parent household was an inherent strand of the familial culture. Finally, position within the family appeared to relate to acceptable types of music consumed by family members. While one late adolescent respondent discusses her younger brother, she is adamant he cannot like the same band as her (Placebo) and clearly disassociates herself from his other music tastes (Busted)-See A/6: Single 1: Table 2.This suggests that in some cases, the adolescent perceives that it is better to listen to the music their parents listen to as opposed to being seen to like the music their younger siblings prefer­perhaps to illustrate a consolidated identity. Of course, the extent to which teenagers engage in consumption of music with other family members may be attributable to the `connection' or relationship they have with their parents or siblings. The following section explores the way in which the adolescents in this research project had a `connection' to maintain or develop within the family and how this affects music consumption.


The concept of connecting is considered by the authors to be a gesture or behaviour that is displayed by the teenage respondent that suggests the teenager is attempting to bond with a family member or maintain a position within the family as part of the family culture. The issues covered in this section therefore reflect this concept and bonding, affinity seeking behaviour and building bridges are considered here. When considering the respondents' level of bonding with family members during the initial phase of interviewing, it seemed apparent that females, early adolescents and those raised in single parent or blended families, appeared most likely to attempt to bond with family members and/or seemed to place more importance on the family than their peers raised in intact families. Reviewing the longitudinal data suggests both early and late male and female adolescents raised in single parent and blended families are more likely to place a greater level of importance on family members and the relationship they have with their parent/s even if that parent no longer resides in the family home. Whilst the sample was small, this pattern was evident in this data. Using ways in which to bond or seek approval from a parent/s appeared to be notable for those raised in blended and single parent families (See B/4: Blended 2: Table 3). Interestingly, this quote supports the assertion by Youniss and Smollar (1985) that fathers are more judgemental. Even though this father lived outside of the family home and although this male adolescent appeared to be an active negotiator (Jory et al, 1996) there was an obvious need to justify or support decisions that had been made. Even in single parent families where the communication approaches seemed particularly poor, there still seemed a desire to be convergent, whether this materialised or not (See A/4: Single 1: Table 3). Bonding closely with family members certainly seemed more characteristic of teenagers raised in single parent and blended families. As Solomon (2002) suggests, it may be that because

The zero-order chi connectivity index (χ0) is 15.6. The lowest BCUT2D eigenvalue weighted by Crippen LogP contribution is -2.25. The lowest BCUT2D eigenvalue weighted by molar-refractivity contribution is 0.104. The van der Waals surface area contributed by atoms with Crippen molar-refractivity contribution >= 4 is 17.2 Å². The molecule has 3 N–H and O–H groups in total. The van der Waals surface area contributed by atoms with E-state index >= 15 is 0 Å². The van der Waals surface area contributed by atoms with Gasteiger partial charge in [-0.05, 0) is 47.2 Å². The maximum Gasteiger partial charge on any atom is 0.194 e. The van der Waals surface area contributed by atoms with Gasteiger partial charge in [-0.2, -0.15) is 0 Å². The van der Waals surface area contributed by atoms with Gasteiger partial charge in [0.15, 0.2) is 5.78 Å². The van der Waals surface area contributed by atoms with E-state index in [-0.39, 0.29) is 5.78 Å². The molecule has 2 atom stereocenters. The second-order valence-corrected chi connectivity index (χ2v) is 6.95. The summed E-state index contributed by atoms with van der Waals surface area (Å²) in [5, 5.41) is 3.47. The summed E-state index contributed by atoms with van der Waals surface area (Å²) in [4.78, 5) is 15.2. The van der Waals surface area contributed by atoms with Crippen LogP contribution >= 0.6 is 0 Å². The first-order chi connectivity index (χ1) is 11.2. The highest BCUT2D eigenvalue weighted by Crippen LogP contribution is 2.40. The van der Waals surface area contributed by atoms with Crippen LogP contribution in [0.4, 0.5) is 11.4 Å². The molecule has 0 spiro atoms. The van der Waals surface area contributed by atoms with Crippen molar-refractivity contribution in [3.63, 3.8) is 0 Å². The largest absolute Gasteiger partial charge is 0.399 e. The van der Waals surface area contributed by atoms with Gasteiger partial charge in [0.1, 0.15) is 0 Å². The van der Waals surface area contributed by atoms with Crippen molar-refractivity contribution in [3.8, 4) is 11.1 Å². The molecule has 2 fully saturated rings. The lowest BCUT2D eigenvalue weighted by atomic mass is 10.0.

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TABLE 2 Choosing & Using Music

Case No./ Family Type/ Interview B/1 Intact 2 Choosing Music Case No./ Family Type/ Interview Using Music Case No./ Family Type/ Interview A/4 Single 1 Socialising other family members

"Well I'll have to make A/3 enough tapes to not get Blended boring and I expect my parents will probably have 1 a choice between each tape that will be made by me anyway. In France [on holiday] they'll think they have control but it will be like voting in China." "They like different types of music that I'm not so fond of­ you've just got to feel sorry for them, they obviously have no taste."

"I listen to the type of music my mum listens to. If I didn't then I reckon that that would be something that my mum didn't have in common with me... our relationship would be a little bit more down because we talk about [music] a lot."

"I try to influence my little brother [taste in music] he started listening to Red Hot Chili Peppers the other weekend, I think that's more just because I do it so he wants to do it as well, like copying."

A/5 Intact 1

B/8 Single 2